Planet DMC

News and tidbits from the travel industry

Category: Telegraph Page 1 of 5

The death of the seat-back screen: is this the end of in-flight entertainment as we know it?

Equipping planes with traditional in-flight entertainment is a costly business. According to one estimate, seat-back screens cost £2.3 million per plane, while the weight of cabling required for the system costs £71,500 in extra fuel per year for every aircraft – based on a Boeing 767 aircraft with 260 seats. And those expensive screens can soon become technologically obsolete compared to the latest devices passengers bring on board to watch films and entertainment.Soo Kim (Telegraph)

Etihad to offer Christian Lacroix pyjamas to economy passengers

The interesting twist in this announcement is that Etihad will no longer be providing free pyjamas in business class, presumably in a cost-cutting exercise.Annabel Fenwick Elliott (Telegraph)

The saviour of St Moritz: how a Greek shipping magnate transformed the Swiss ski resort

This trend for linking ski areas has, however, passed over St Moritz in Switzerland. It has long had four separate ski domains, with just one link between them. Skiers can transition to the smallest area, Lagalb, from the next smallest, Diavolezza, if they are prepared to grasp a rope tow and then remove their skis to walk across a main road; but the only way back is by train or bus. And – even more off-trend – before the 2016/17 season, St Moritz announced that rather than expanding, its slopes were to shrink. The resort’s smallest ski area would not open at all.Stephen Wood (Telegraph)

Icelandic Airbnb landlord made £1.7m this year – where else can owners earn such a fortune?

The Icelandic capital is one of a several cities to be feeling increasing pressure from a rise in holiday rentals, with critics saying the tourist market has led to a hike in rents and property prices. Last June the city’s authorities moved to curb the number of residents offering properties for rent in an effort to balance the needs of the overwhelming visitor numbers and local population.Hugh Morris (Telegraph)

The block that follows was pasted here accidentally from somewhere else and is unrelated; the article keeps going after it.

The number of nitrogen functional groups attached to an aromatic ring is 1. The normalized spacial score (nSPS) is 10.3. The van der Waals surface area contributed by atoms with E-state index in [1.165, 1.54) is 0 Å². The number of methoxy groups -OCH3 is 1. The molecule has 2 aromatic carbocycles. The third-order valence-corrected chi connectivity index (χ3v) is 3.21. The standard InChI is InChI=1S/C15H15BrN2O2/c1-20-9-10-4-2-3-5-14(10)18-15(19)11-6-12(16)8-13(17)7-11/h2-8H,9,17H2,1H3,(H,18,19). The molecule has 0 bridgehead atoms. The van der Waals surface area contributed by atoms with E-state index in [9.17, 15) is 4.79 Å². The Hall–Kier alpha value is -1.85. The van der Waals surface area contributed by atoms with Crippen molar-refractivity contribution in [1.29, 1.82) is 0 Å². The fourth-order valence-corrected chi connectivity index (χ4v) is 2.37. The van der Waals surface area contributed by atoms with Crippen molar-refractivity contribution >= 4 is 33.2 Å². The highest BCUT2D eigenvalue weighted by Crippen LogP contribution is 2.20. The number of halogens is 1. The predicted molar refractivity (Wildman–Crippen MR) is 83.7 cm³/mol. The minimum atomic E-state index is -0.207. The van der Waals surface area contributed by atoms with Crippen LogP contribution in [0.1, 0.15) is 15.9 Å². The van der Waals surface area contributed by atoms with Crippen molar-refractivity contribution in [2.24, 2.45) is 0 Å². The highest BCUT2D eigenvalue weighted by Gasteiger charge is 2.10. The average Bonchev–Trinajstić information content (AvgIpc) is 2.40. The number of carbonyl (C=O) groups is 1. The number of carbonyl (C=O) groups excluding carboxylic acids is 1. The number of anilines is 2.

Battle of the budget airlines: Norwegian is poaching Ryanair’s pilots – are its passengers next?

Norwegian is perhaps best known in the UK for its headline-grabbing fares to the US, Argentina and Singapore (New York for £60, anyone?), but last week it was in the news again as experts suggested it had exacerbated Ryanair’s “messing up” of its staff holiday schedule by poaching 140 of the Irish airline’s pilots in just a year.Hugh Morris (Telegraph)

How much does Ryanair earn from extra charges each year – and which carrier takes home even more?

An annual study of “ancillary” revenue, which includes all income beyond the standard airfare, shows that the top 10 carriers raked in more than $28bn (£21.5bn) in extras last year, up from just $2.1bn (£1.6bn) in 2007. United earned more than any airline, with more than $6.2bn (£4.77bn) coming from sources other than seat sales, but the airline most reliant on extras is its US rival Spirit. They make up more than 46 per cent of its total revenue, according to the report.Oliver Smith (Telegraph)

Ryanair starts selling flights to the US and South America

Ryanair operates over 50 short haul routes to/from Madrid and now our customers can book flights on Air Europa long-haul routes to destinations including Buenos Aires, Havana and New York. […] We continue to speak to a number of other long-haul airlines about potential connecting flight partnerships and we look forward to offering our 130 million customers an even greater choice and range of long haul services in 2018.Michael O’Leary (Ryanair)

‘Aldi in the air’: Ryanair says it doesn’t plan on getting any nicer

I think we listen to customers. I think we’re nice enough to customers. That word enough being very important. We still don’t want to be like any other airline. There’s something fundamental that is absolutely working about Ryanair, and that is just low cost and having the lowest fares wins. We’re Aldi in the air. We don’t like Ryanair to be like any other airline.Kenny Jacobs (Ryanair)

Airbus to cut the size of the superjumbo’s ‘grand staircase’ – to squeeze in more seats

Details of the remake are yet to be finalised but the pending redesign aims to increase profitability by raising the aircraft’s capacity to more than 600. Fuel consumption could also be improved with the addition of vertical wingtips, which could potentially improve efficiency by around two per cent.Soo Kim (Telegraph)

BrewDog to open beer hotel

The project is planned to cost around $6 million (£4.8 million), and be finished in time for the third quarter of 2018. The 50 rooms will have showers with beer fridges, minibars stuffed with chilled bottles of pale ale, and Punk IPA on tap. Instead of ‘ocean’ or ‘city’ views, guests can expect vistas of the brewery’s bloated wooden sour beer foeders (and that fat, yeasty aroma of fermentation wafting through the windows).Sherelle Jacobs (Telegraph)

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